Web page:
contractor responsible for housing and managing the infrastructure, such as servers, mainframes, T1 lines, etc. As part of C&A and compliance with FISMA, an agency will be required to provide a business continuity plan for the system. How do they accomplish this when the information is proprietary to each contractor and the contractors are less than willing to share that information with each other?
This issue has been made more confusing by identifying systems as either General Support Systems (GSS) or Major Applications (MA) and requiring separate documentation for each, as dictated in Circular A-130.48 A GSS is an “interconnected set of information resources under the same direct management control which shares common functionality. A system normally includes hardware, software, information, data, applications, communications, and people.” A MA is defined as an “application that requires special attention due to the risk and magnitude of the harm resulting from the loss, misuse, or unauthorized, access to or modification of the information in the application.“ Isolating and categorizing these two systems creates a major disparity of information when agencies are working with multiple contractors.
Consider the example above where a GSS is in control of the hardware and the MA is in control of the application and its interfaces. If a GSS facility is completely wiped out and they move to their hot site, how do the GSS and MA quickly get back online and communicating when they have not shared and coordinated their disaster recovery or business continuity plans? This leaves the agency at risk.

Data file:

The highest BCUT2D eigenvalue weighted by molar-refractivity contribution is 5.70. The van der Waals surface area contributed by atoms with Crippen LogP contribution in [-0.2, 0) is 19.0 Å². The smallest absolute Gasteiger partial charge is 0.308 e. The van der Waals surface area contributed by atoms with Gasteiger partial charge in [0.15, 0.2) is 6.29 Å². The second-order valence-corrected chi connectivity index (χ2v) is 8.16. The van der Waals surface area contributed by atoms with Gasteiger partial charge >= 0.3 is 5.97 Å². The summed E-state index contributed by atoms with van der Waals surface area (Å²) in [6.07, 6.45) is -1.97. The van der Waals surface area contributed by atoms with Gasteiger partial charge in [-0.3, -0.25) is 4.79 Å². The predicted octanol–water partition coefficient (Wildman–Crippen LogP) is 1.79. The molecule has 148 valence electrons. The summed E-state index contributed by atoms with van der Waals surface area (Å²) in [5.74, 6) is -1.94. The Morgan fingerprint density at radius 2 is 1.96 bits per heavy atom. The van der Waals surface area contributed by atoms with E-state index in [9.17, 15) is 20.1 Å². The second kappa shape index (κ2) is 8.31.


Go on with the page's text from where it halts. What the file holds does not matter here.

Contractually it is likely in the agency’s authority to request both the GSS and MAs proprietary security documentation separately, eliminating the issue of sharing proprietary information between one contractor and the agency, but it does not solve this issue of communication and coordination between contractors. While the burden of splicing the documents into all encompassing plans might be accomplished by the agency, this burden is often overwhelming because of a lack of resources and knowledge within the agency. Moreover, once the all encompassing plan is created by the agency, it could not be shared with the contractors who, in the event of a disaster, would be tasked with recovery. This is quite likely to be a confusing issue for some time with no clear solution.
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With the ever-changing world of technology comes the ever-presence of threats. And with the increase in threats comes legislation to deal with those threats both at government and private company levels. Federal IT legislation has evolved considerable over the last 20 years and will, of course, continue to evolve. The challenge for government agencies and their contractors will be in knowing which
OMB Circular A-130, Appendix II: Definitions
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As part of the Information Security Reading Room
13 Author retains full rights.